I'm going to have to be careful. The Complete Book of Necromancers is very good, and I'm going to be tempted to use that as an excuse to indulge in full-on anti-AD&D snark. It would be easy to smirk and say that this feels so much better than regular Dungeons and Dragons, but that would be ignoring the fact that this is, indeed, a supplement for AD&D 2nd edition, and thus by definition part of what AD&D is.
In my defense, this book feels like it's at least a decade ahead of its time, more akin to what White Wolf was doing with the New World of Darkness than anything its contemporaries were doing (as part of AD&D or otherwise). It still has some obnoxious D&D-isms. The sections about finding attributes for and applying dual-class mechanics to your NPC villains were weirdly rules-focused, as if the DM were obligated to follow the character-creation process and could only create adversaries that could theoretically be PC-legal. Yet there's something else at work here. There's an awareness of genre, and the implication that you could be doing this fantasy stuff on purpose.
It's something of a misnomer to call this The Complete Book of Necromancers. Necromancy is a running theme. It informs all the new spells. But it isn't really what the strongest parts of the book are about. A more accurate title to this book would probably be "A Guide to Sword & Sorcery, Pulp, and Gothic Fantasy."
Yes, there's necromancy involved, but the magic in this book is more the sort that is wielded by decadent sorcery-kings languidly sitting on the jewel-encrusted thrones of decaying jungle kingdoms. Or reckless natural philosophers, probing the forbidden limits of human knowledge and driving themselves mad with things man was not meant to know. Or, you know, there's like this creepy blood-soaked clown who sneaks up on you with a mad cackle, but you look past him and you see something shapeless lurking in the shadows and you know that's the real threat.
It's all just magic. Necromancy is the excuse, because it's a school of magic that never quite fit in with D&D's morally-neutral function-first approach to spellcasting. But the main thing that focusing on necromancy accomplishes is to allow the book to explore a magic system tied to a different set of genre assumptions.
There's a list of appropriate kits from other supplements that suggests the Witch kit from The Complete Wizard's Handbook would be good for necromancers. In just a few sentences, it does a better job selling the kit than the wizard book did in a page and a half. I'd attribute that to a greater appreciation for the literary and mythological antecedents of witches as a class. The Complete Book of Necromancers has a confident voice and deploys genre tropes with precision.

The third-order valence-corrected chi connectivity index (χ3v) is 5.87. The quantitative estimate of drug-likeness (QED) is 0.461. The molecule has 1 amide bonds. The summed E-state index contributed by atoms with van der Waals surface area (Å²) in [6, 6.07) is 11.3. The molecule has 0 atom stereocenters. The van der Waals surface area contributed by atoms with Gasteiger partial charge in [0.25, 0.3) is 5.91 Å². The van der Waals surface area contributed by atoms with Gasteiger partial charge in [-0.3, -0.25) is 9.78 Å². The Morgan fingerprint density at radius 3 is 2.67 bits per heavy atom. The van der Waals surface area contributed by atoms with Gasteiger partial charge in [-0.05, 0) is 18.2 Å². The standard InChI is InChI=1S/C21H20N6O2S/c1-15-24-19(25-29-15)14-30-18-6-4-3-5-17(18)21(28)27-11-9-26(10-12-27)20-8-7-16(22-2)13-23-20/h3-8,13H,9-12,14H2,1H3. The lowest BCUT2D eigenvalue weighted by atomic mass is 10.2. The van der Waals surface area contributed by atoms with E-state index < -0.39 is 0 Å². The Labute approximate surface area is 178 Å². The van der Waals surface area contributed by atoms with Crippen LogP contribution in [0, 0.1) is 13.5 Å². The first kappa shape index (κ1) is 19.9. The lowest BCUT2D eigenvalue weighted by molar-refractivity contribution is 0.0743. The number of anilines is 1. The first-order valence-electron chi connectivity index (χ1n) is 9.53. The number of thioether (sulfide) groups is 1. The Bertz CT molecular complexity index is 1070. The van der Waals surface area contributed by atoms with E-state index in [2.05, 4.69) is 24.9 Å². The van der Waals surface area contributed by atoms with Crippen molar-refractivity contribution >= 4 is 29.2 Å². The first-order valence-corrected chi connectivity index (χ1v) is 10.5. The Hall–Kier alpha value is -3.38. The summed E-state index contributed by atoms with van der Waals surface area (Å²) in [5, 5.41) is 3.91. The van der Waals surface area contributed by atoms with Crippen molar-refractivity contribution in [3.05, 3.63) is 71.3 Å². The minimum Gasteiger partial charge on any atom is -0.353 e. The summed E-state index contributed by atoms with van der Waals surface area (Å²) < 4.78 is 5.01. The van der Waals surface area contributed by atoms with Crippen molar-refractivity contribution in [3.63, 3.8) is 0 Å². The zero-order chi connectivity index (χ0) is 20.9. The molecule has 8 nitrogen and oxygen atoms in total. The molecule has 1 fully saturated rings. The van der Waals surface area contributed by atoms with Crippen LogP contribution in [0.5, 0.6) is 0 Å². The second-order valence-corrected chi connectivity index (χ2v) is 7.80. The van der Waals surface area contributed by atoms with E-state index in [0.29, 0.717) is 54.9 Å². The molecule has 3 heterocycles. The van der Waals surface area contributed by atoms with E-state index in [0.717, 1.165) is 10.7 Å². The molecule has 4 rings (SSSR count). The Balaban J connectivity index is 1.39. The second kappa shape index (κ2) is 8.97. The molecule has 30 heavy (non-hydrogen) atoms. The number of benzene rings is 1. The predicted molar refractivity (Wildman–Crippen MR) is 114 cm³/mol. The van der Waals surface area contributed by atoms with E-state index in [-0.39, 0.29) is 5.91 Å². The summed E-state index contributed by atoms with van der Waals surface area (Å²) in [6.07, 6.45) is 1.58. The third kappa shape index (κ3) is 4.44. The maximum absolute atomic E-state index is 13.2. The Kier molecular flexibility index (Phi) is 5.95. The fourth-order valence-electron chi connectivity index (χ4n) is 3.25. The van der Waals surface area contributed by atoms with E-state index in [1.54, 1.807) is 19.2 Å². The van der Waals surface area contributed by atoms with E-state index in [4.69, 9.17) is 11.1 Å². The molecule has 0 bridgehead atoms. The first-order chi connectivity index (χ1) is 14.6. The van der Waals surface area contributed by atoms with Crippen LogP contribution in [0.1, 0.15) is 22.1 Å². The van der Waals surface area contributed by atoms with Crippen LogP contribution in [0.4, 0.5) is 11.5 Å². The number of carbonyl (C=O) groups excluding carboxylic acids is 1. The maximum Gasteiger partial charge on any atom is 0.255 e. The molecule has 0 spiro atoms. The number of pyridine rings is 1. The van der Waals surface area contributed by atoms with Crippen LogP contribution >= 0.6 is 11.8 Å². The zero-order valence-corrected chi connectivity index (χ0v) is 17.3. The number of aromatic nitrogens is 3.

Overall, I think this book is kind of wasted on DMs. You can use it to create some memorable villains and settings, but if the players as a group bought into its aesthetics and priorities, you could really elevate your D&D game into something special.
Or maybe I'm just saying that because Talib is a pitch perfect Exalted character - an expert warrior, powerful psychic, and master sorcerer who ruled a city of the undead until he became estranged from his similarly mystical wife and has subsequently spent his later years hunting the most powerful liches in the world.
The best parts of this book are little things like that. Well-chosen details that suggest whole worlds just out of sight. There's an "Anatomist" kit that steals liberally from works like Frankenstein. The signature character for this kit is named "Lady Doctor Ellandra Tolbert." In one of the chapter-opening fictions, she wipes out an entire pirate ship with a single spell. "Once the distant screaming abated, the Lady warned us to leave their ship behind, as a warning to others."
It's so damned rare for a book to just get what I find appealing about playing a magic user.
Ukss Contribution: So many good choices. Almost every page in this book has something awesome (even the part about dual-class necromancer/thieves very awesomely cut the bullshit and called thieves a near-useless class).
My first instinct is to add the worshipers of the God of Suffering. I like this one because it's quite clearly riffing on the dourest strains of medieval Christian theology, but is weird and specific enough to maintain plausible deniability. Usually when games do fantasy Christianity for fantasy Europe, they stick with romantic King Arthur-esque paladins. It's a nice change of pace to see itinerant monks wandering the countryside whipping themselves in a constant reminder that life is a vale of tears.
However, every time I see the priests of the Crying God discussed, people seem to get very weird ideas in their heads about BDSM, and that's not something I want to have to deal with.
I'll go with my second choice, then - The necromancer Nebt Bhakau. He has near perfect regeneration, and was only defeated when he was dismembered into six different pieces, each of which had to be contained in a magically sealed vessel. But if the six jars containing his major organs are brought together once more, he will rise again.
Exalted sure was a gift, wasn't it?ReplyDelete
It's my favorite game, but I don't know if it's had any influence at all outside the white wolf/onyx path bubble. On days when I'm feeling snarky, I believe that Exalted 1e is just OD&D reverse engineered from first principles and Exalted 2e is just Exalted reverse engineered from Exalted memes.Delete
Y'know, I don't know either. It surely changed the trajectory of my career, but did it impact the course of RPG development? Looking at the shiny new things these days, either from indie developers or from the major companies, I'd be hard pressed to point to anything that looks like it grew in Exalted's fertilizer.Delete
Well, time to catch up on your posts.